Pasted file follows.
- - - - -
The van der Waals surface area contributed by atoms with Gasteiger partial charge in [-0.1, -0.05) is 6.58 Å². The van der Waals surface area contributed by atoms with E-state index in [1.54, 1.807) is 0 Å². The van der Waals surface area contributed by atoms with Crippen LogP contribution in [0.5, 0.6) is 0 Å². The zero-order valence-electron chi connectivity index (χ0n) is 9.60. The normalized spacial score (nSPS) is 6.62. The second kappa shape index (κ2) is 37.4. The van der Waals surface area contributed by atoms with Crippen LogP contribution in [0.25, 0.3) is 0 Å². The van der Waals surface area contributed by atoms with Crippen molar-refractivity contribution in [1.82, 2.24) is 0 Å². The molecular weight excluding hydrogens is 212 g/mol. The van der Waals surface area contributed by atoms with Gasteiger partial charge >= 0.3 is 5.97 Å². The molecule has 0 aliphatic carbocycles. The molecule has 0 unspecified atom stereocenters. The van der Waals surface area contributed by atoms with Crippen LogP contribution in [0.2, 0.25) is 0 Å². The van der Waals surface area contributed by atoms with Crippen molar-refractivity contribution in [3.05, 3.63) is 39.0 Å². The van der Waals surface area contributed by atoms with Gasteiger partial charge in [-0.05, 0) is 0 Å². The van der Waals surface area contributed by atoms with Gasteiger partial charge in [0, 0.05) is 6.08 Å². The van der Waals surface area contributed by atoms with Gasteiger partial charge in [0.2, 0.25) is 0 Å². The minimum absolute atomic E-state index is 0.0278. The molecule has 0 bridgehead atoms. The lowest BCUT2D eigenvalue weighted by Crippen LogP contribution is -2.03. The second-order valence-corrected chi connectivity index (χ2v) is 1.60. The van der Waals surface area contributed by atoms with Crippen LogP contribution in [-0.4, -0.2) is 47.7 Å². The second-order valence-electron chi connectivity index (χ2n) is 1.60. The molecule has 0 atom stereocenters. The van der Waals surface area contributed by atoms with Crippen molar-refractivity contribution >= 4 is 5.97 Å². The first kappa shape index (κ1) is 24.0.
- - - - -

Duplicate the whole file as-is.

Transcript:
The van der Waals surface area contributed by atoms with Gasteiger partial charge in [-0.1, -0.05) is 6.58 Å². The van der Waals surface area contributed by atoms with E-state index in [1.54, 1.807) is 0 Å². The van der Waals surface area contributed by atoms with Crippen LogP contribution in [0.5, 0.6) is 0 Å². The zero-order valence-electron chi connectivity index (χ0n) is 9.60. The normalized spacial score (nSPS) is 6.62. The second kappa shape index (κ2) is 37.4. The van der Waals surface area contributed by atoms with Crippen LogP contribution in [0.25, 0.3) is 0 Å². The van der Waals surface area contributed by atoms with Crippen molar-refractivity contribution in [1.82, 2.24) is 0 Å². The molecular weight excluding hydrogens is 212 g/mol. The van der Waals surface area contributed by atoms with Gasteiger partial charge >= 0.3 is 5.97 Å². The molecule has 0 aliphatic carbocycles. The molecule has 0 unspecified atom stereocenters. The van der Waals surface area contributed by atoms with Crippen LogP contribution in [0.2, 0.25) is 0 Å². The van der Waals surface area contributed by atoms with Crippen molar-refractivity contribution in [3.05, 3.63) is 39.0 Å². The van der Waals surface area contributed by atoms with Gasteiger partial charge in [-0.05, 0) is 0 Å². The van der Waals surface area contributed by atoms with Gasteiger partial charge in [0, 0.05) is 6.08 Å². The van der Waals surface area contributed by atoms with Gasteiger partial charge in [0.2, 0.25) is 0 Å². The minimum absolute atomic E-state index is 0.0278. The molecule has 0 bridgehead atoms. The lowest BCUT2D eigenvalue weighted by Crippen LogP contribution is -2.03. The second-order valence-corrected chi connectivity index (χ2v) is 1.60. The van der Waals surface area contributed by atoms with Crippen LogP contribution in [-0.4, -0.2) is 47.7 Å². The second-order valence-electron chi connectivity index (χ2n) is 1.60. The molecule has 0 atom stereocenters. The van der Waals surface area contributed by atoms with Crippen molar-refractivity contribution >= 4 is 5.97 Å². The first kappa shape index (κ1) is 24.0.